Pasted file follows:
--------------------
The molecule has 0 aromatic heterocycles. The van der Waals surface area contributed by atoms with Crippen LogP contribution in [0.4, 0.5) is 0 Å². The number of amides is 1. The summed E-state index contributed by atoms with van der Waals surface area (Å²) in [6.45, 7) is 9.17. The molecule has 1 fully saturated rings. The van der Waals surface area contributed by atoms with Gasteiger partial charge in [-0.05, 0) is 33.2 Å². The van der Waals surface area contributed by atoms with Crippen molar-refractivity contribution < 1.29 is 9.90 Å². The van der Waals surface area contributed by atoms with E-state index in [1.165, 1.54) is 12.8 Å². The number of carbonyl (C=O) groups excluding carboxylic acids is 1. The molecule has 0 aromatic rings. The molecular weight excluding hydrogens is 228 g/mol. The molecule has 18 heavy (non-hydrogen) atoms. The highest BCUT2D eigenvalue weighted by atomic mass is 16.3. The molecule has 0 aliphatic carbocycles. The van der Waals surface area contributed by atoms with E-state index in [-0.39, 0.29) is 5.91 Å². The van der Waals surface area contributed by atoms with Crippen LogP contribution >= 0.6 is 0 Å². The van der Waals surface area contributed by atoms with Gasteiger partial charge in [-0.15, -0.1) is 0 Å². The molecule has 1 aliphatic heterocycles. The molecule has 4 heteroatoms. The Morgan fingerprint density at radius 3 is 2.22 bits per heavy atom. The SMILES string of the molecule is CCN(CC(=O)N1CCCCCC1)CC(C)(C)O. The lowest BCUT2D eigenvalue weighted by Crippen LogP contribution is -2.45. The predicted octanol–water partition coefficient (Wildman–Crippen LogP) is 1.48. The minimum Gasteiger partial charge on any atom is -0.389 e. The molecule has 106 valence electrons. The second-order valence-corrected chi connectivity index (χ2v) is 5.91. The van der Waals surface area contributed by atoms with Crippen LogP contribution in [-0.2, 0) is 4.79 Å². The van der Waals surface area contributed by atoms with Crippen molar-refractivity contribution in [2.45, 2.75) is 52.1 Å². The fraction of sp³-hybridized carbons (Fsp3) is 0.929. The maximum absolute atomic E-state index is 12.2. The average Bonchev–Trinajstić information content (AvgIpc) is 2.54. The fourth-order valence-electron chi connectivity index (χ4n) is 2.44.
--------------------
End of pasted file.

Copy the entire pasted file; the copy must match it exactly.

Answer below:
The molecule has 0 aromatic heterocycles. The van der Waals surface area contributed by atoms with Crippen LogP contribution in [0.4, 0.5) is 0 Å². The number of amides is 1. The summed E-state index contributed by atoms with van der Waals surface area (Å²) in [6.45, 7) is 9.17. The molecule has 1 fully saturated rings. The van der Waals surface area contributed by atoms with Gasteiger partial charge in [-0.05, 0) is 33.2 Å². The van der Waals surface area contributed by atoms with Crippen molar-refractivity contribution < 1.29 is 9.90 Å². The van der Waals surface area contributed by atoms with E-state index in [1.165, 1.54) is 12.8 Å². The number of carbonyl (C=O) groups excluding carboxylic acids is 1. The molecule has 0 aromatic rings. The molecular weight excluding hydrogens is 228 g/mol. The molecule has 18 heavy (non-hydrogen) atoms. The highest BCUT2D eigenvalue weighted by atomic mass is 16.3. The molecule has 0 aliphatic carbocycles. The van der Waals surface area contributed by atoms with E-state index in [-0.39, 0.29) is 5.91 Å². The van der Waals surface area contributed by atoms with Crippen LogP contribution >= 0.6 is 0 Å². The van der Waals surface area contributed by atoms with Gasteiger partial charge in [-0.15, -0.1) is 0 Å². The molecule has 1 aliphatic heterocycles. The molecule has 4 heteroatoms. The Morgan fingerprint density at radius 3 is 2.22 bits per heavy atom. The SMILES string of the molecule is CCN(CC(=O)N1CCCCCC1)CC(C)(C)O. The lowest BCUT2D eigenvalue weighted by Crippen LogP contribution is -2.45. The predicted octanol–water partition coefficient (Wildman–Crippen LogP) is 1.48. The minimum Gasteiger partial charge on any atom is -0.389 e. The molecule has 106 valence electrons. The second-order valence-corrected chi connectivity index (χ2v) is 5.91. The van der Waals surface area contributed by atoms with Crippen LogP contribution in [-0.2, 0) is 4.79 Å². The van der Waals surface area contributed by atoms with Crippen molar-refractivity contribution in [2.45, 2.75) is 52.1 Å². The fraction of sp³-hybridized carbons (Fsp3) is 0.929. The maximum absolute atomic E-state index is 12.2. The average Bonchev–Trinajstić information content (AvgIpc) is 2.54. The fourth-order valence-electron chi connectivity index (χ4n) is 2.44.